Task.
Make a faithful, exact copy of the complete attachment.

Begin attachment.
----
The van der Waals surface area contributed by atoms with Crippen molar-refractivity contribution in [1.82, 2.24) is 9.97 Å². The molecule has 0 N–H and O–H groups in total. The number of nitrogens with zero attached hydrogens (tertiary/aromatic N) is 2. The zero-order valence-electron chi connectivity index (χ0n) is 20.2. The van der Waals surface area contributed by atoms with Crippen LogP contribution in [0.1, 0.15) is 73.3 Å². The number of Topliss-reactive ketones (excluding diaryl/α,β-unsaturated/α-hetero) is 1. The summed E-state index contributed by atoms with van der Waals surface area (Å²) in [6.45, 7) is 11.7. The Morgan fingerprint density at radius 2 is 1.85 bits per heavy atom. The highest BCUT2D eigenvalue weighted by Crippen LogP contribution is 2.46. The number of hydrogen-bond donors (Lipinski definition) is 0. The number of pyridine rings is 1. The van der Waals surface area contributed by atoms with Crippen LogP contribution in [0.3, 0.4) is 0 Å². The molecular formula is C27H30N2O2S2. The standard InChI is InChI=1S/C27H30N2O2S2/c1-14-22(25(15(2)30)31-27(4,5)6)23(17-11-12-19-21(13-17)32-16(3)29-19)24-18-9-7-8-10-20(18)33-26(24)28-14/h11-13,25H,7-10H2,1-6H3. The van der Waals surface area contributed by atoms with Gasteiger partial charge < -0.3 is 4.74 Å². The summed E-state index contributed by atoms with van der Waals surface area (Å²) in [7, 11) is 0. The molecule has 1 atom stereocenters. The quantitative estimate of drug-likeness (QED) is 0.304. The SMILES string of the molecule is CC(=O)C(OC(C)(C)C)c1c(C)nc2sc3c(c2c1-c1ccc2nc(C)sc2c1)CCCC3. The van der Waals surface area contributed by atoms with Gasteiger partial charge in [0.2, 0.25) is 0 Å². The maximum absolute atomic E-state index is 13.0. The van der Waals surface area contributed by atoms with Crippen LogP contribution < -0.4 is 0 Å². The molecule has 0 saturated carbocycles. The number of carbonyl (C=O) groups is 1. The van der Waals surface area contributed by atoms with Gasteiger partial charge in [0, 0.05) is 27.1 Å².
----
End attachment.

The van der Waals surface area contributed by atoms with Crippen molar-refractivity contribution in [1.82, 2.24) is 9.97 Å². The molecule has 0 N–H and O–H groups in total. The number of nitrogens with zero attached hydrogens (tertiary/aromatic N) is 2. The zero-order valence-electron chi connectivity index (χ0n) is 20.2. The van der Waals surface area contributed by atoms with Crippen LogP contribution in [0.1, 0.15) is 73.3 Å². The number of Topliss-reactive ketones (excluding diaryl/α,β-unsaturated/α-hetero) is 1. The summed E-state index contributed by atoms with van der Waals surface area (Å²) in [6.45, 7) is 11.7. The Morgan fingerprint density at radius 2 is 1.85 bits per heavy atom. The highest BCUT2D eigenvalue weighted by Crippen LogP contribution is 2.46. The number of hydrogen-bond donors (Lipinski definition) is 0. The number of pyridine rings is 1. The van der Waals surface area contributed by atoms with Crippen LogP contribution in [0.3, 0.4) is 0 Å². The molecular formula is C27H30N2O2S2. The standard InChI is InChI=1S/C27H30N2O2S2/c1-14-22(25(15(2)30)31-27(4,5)6)23(17-11-12-19-21(13-17)32-16(3)29-19)24-18-9-7-8-10-20(18)33-26(24)28-14/h11-13,25H,7-10H2,1-6H3. The van der Waals surface area contributed by atoms with Gasteiger partial charge < -0.3 is 4.74 Å². The summed E-state index contributed by atoms with van der Waals surface area (Å²) in [7, 11) is 0. The molecule has 1 atom stereocenters. The quantitative estimate of drug-likeness (QED) is 0.304. The SMILES string of the molecule is CC(=O)C(OC(C)(C)C)c1c(C)nc2sc3c(c2c1-c1ccc2nc(C)sc2c1)CCCC3. The van der Waals surface area contributed by atoms with Gasteiger partial charge in [0.2, 0.25) is 0 Å². The maximum absolute atomic E-state index is 13.0. The van der Waals surface area contributed by atoms with Crippen LogP contribution < -0.4 is 0 Å². The molecule has 0 saturated carbocycles. The number of carbonyl (C=O) groups is 1. The van der Waals surface area contributed by atoms with Gasteiger partial charge in [0, 0.05) is 27.1 Å².